The New Year brings us an EB-5 Regional Center Program in abeyance. According to the recently issued USCIS guidance for EB-5 Regional Centers and their investors (a copy of which can be found at this link: https://www.uscis.gov/working-united…gional-centers ), investors at the I-829 stage may suffer potentially dire consequences of the government shutdown.
By way of background, the EB-5 Program itself was created in the Immigrating and Nationality Act of 1990. That act is permeant law in that there is no stated time of expiration. In contrast, the Regional Center program was created in separate legislation in 1993, which contained a three year ‘sunset’ provision or expiration date. The major benefit of the Regional Center program was to allow the petitioners to use econometrically calculated jobs to satisfy the ‘direct’ job creation requirement of the 1990 Act.
In the last several years, Congress has declined to enact a full three-year reauthorization, instead, lumping the EB-5 program (and many other immigration and non-immigration programs) into ‘omnibus’ legislation as part of the annual budget laws. When President Trump refused to sign the most recent bill to fund the Federal Government, he effectively terminated the EB-5 Regional Center Program.
This has happened before and each time the new bill that was eventually passed retroactively restored the Regional Center program so that there was no real effect on petitioners. This time things may turn out differently. If the shutdown runs for an extended period of time, which some in Washington, including the President suggest it may, Regional Center based petitions may truly suffer.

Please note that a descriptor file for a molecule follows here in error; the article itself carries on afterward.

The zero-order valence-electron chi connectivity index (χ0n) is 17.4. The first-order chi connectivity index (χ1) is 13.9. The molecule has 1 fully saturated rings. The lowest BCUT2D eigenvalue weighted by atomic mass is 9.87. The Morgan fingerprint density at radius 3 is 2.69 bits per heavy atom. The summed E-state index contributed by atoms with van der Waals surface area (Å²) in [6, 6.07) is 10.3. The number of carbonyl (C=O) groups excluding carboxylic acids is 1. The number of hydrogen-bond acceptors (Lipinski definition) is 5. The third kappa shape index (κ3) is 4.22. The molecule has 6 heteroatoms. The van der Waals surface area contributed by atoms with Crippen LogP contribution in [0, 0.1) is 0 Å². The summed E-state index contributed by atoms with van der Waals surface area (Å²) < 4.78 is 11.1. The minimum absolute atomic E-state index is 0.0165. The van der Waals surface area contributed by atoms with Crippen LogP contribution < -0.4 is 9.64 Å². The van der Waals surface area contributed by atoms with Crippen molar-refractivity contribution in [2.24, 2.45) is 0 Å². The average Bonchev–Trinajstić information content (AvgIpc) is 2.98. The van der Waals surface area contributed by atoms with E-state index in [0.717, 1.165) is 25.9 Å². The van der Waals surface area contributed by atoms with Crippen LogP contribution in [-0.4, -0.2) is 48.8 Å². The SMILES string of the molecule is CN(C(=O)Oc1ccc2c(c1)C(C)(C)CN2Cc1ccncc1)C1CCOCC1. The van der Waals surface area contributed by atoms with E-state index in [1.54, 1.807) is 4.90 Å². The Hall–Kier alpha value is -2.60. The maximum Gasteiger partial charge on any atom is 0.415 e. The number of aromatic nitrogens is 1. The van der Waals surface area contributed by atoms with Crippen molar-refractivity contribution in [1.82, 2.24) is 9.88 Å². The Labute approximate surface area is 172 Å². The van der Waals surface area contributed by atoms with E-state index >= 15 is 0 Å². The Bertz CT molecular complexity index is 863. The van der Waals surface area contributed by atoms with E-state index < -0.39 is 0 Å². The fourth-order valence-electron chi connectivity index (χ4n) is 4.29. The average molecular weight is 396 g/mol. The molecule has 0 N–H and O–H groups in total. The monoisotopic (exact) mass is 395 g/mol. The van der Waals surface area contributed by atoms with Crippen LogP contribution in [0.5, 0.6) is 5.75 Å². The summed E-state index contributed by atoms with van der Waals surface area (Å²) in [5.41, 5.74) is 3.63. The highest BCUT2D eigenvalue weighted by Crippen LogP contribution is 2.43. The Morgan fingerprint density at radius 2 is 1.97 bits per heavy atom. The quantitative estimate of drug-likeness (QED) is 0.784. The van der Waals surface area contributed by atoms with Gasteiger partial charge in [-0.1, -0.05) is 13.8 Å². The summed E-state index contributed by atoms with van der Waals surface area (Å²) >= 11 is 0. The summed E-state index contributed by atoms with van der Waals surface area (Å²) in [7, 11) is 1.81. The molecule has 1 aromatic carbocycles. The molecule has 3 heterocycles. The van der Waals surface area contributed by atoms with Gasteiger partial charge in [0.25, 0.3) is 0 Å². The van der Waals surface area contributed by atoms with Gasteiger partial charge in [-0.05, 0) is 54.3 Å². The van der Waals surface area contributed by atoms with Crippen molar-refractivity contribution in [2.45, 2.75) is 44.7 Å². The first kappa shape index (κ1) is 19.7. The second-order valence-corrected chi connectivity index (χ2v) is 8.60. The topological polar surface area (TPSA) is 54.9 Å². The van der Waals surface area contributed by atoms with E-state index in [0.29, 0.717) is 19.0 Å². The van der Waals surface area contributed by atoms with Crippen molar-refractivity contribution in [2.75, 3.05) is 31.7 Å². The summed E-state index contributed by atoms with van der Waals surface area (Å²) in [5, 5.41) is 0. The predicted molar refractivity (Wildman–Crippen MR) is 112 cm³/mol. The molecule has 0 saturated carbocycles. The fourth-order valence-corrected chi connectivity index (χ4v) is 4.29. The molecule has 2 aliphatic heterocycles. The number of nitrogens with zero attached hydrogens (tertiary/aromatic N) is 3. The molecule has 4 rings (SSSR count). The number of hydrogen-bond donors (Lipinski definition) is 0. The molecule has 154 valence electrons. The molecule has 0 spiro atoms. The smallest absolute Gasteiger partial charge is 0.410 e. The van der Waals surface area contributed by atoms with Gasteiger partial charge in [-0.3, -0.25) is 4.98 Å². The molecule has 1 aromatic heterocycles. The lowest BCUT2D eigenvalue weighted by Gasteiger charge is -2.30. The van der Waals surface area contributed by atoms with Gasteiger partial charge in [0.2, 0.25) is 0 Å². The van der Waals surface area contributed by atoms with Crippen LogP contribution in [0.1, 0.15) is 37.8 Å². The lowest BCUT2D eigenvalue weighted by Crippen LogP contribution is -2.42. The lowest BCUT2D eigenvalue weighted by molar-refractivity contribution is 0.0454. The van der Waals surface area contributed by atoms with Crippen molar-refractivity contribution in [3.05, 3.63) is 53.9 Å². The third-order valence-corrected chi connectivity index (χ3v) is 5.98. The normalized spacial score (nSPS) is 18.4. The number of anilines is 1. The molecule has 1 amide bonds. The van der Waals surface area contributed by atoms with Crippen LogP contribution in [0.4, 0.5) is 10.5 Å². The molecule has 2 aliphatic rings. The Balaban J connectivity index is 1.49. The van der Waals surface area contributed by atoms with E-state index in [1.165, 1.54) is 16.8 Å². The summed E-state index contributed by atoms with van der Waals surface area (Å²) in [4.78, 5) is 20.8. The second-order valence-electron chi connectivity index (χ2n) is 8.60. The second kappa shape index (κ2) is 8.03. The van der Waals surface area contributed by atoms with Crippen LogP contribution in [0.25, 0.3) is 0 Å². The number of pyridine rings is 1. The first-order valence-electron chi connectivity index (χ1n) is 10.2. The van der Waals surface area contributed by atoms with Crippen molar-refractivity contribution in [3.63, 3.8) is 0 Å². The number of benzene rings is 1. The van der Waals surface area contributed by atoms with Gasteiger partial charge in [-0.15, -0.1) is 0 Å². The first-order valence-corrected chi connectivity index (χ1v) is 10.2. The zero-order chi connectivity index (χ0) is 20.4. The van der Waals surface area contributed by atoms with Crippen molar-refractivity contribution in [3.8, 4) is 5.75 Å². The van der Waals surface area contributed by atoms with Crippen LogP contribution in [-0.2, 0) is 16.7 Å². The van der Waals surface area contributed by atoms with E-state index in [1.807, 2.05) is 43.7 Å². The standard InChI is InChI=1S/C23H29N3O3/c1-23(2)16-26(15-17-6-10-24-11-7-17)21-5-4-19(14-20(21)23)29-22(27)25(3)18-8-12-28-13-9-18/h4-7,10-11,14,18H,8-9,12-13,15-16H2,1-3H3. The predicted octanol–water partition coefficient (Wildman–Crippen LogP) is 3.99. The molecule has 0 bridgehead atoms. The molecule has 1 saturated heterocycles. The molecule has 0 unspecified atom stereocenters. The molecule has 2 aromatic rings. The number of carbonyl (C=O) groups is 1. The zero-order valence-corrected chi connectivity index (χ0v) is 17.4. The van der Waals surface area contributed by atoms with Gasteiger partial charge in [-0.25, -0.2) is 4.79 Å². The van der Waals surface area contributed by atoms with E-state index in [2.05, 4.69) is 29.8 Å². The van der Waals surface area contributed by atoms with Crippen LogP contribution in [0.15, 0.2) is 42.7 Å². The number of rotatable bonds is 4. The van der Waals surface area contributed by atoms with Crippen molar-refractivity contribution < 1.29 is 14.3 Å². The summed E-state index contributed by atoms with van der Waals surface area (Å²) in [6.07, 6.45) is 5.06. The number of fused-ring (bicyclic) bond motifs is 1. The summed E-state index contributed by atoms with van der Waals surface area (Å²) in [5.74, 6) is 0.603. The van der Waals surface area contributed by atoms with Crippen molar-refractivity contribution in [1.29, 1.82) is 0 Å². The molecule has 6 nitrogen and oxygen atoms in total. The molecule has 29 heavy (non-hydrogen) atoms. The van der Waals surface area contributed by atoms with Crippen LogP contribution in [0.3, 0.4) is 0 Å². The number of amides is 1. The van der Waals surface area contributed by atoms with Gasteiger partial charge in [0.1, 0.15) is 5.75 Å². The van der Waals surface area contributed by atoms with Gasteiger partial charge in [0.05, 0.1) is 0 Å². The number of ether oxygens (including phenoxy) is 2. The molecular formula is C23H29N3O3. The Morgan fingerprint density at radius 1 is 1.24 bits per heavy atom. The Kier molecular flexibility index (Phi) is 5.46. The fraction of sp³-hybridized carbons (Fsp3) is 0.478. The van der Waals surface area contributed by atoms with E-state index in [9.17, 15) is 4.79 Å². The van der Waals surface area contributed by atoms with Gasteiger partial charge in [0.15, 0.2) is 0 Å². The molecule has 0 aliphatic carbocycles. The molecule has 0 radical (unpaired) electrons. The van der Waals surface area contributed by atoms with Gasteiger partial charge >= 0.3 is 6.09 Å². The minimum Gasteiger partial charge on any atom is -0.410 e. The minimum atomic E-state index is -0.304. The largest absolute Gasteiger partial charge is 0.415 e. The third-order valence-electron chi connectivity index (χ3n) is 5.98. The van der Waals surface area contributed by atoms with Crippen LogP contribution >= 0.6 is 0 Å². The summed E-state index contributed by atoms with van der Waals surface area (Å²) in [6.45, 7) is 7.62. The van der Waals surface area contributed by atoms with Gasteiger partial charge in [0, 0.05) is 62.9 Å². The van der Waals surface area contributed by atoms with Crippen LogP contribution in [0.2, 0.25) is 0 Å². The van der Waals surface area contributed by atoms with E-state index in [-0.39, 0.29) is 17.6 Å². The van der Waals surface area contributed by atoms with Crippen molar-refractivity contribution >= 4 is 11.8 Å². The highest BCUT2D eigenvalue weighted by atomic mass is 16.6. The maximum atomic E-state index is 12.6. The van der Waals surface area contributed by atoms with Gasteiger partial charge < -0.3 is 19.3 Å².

The USCIS Guidance noted above has placed I-526 petitions “on hold for an undetermined length of time”. This is actually very kind of them as USCIS could simply continue adjudicating the petitions based on what is the currently law of the land (the 1990 Act). These petitions would almost certainly lack a business plan showing the creation of ten full time employment positions per petitioner, which would therefore require a denial.
With respect to I-829 Petitions, the USCIS Guidance goes on to state, “All Forms I-829, Petition by Entrepreneur to Remove Conditions on Permanent Resident Status, filed before or after the expiration date, will not be affected by the expiration of the program.” The phrase, ‘will not be affected’ is a curious choice of words. Does this mean that USCIS will allow the petitioners to claim the benefit of econometrically created jobs, even though there is no statutory basis for doing so? Or does it mean that the ‘adjudication’ of I-829 petitions will not be affected, in that USCIS will continue to process the petitions, but simply apply the current law, which would require denials where the project did not have sufficient direct job creation? If the Petitions were approved under the defunct law, would anti-immigration forces in Congress have standing to sue USCIS for failure to appropriately enforce the law?